When we moved to Saudi Arabia from Chicago over a year ago, I knew finding an orchestra position would be difficult. There are a limited international schools with string programs in the country and where I live (in an expatriate community) an American curriculum is taught, but only provides band. This led me to work hard behind the scenes of the school and create my own music studio from home.
I began with getting in touch with the schools by becoming a substitute classroom teacher and making my presence known as a professional music teacher. Being visible to the community was one of my biggest assets to building my home studio. Using social media and word of mouth, I was able to have interested parents who wanted to sign their children up for private lessons. I made plenty of brochures, made a Facebook business page, and talked to my neighbors. The emails and phone calls starting coming within hours. Who knew the interest for music was so desirable.
BUILDING A STUDIO FROM SCRATCH
There were 2 main things I needed to start:
When we left the states I made sure to bring some of my materials with me. I had a Tupperware container of strings, stickers, rubber-bands, cloths, and cleaning supplies. These were the very basics to getting started. I also had one box of old method books, Essential Elements of course, and some theory sheets I use for all beginners. I also had one foldable stand that was easy to pack. I was used to teaching privately so I knew that if I wanted to continue this in this new country, I would need to bring the basics along.
When interested parents asked how they could get an instrument, I knew I needed to be prepared with a few options and they all had to be decently priced options or it might scare them away, as this might be the first time their child has ever played. After doing some research I found two stores that carried imported violins and if you requested you could ask for other instruments, strings, and specialty items. However, I found that Amazon was the best option. You can purchase a full violin outfit and have it shipped internationally for under $300.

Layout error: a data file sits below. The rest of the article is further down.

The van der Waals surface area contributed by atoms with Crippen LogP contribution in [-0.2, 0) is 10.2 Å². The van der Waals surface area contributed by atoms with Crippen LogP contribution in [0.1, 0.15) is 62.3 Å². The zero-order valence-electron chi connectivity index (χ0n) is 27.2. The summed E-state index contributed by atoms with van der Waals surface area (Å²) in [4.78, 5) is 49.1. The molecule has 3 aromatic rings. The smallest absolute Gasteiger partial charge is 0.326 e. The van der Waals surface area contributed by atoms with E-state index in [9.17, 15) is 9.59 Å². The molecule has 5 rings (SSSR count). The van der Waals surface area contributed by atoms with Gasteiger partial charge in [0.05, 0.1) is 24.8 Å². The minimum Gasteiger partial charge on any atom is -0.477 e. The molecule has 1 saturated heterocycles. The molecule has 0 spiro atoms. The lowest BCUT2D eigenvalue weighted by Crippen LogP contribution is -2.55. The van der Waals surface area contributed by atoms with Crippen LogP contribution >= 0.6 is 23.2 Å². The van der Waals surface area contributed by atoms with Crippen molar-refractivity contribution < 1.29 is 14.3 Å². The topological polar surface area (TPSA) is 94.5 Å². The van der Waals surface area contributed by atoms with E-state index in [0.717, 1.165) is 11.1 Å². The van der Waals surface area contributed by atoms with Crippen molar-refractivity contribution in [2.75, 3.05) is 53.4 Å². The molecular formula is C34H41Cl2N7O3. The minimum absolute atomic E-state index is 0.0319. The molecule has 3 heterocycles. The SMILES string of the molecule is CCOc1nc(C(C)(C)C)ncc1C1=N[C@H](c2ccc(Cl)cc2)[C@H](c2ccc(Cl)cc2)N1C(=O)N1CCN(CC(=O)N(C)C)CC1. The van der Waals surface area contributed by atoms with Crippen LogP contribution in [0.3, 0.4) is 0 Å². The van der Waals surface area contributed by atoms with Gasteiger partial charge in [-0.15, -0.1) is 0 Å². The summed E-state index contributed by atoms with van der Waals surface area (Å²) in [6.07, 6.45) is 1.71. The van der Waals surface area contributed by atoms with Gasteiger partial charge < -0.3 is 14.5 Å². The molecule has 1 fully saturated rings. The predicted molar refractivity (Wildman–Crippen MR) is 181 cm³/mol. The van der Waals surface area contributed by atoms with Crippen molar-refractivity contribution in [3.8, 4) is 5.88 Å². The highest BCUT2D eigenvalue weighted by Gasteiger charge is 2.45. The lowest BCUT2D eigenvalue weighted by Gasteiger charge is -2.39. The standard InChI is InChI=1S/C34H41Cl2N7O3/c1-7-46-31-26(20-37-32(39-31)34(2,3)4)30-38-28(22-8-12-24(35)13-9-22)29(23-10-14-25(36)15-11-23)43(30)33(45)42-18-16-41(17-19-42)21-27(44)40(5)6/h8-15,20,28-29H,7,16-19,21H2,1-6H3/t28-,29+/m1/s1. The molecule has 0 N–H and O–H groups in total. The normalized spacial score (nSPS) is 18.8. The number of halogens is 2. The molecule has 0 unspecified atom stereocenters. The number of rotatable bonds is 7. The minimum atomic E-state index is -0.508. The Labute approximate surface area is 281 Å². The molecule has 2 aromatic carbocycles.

As an orchestra teacher in the states I used to tell all my kids, “never buy an instrument online”. You never really know what you're going to get and when a parent sees a purple violin for $60 they usually think their 10 year old will love it and be the next Lindsey Stirling. When in Rome, use the resources you have and so far Amazon has been the best and most consistent option. I usually help send a link to the parents with a brand I suggest to avoid any brightly colored toy instruments.
My studio was about to start, instruments were being shipped, and I realized that my new students were all under the age of 10. I do have a couple of older student who I use etude books, scale books, and Suzuki solos or concertos I brought along or found available on IMSLP. I have taught middle school and high school but never elementary students. I even had a beginning freshman orchestra where we started from scratch and how to read music but students under the age of 10 are a whole different element.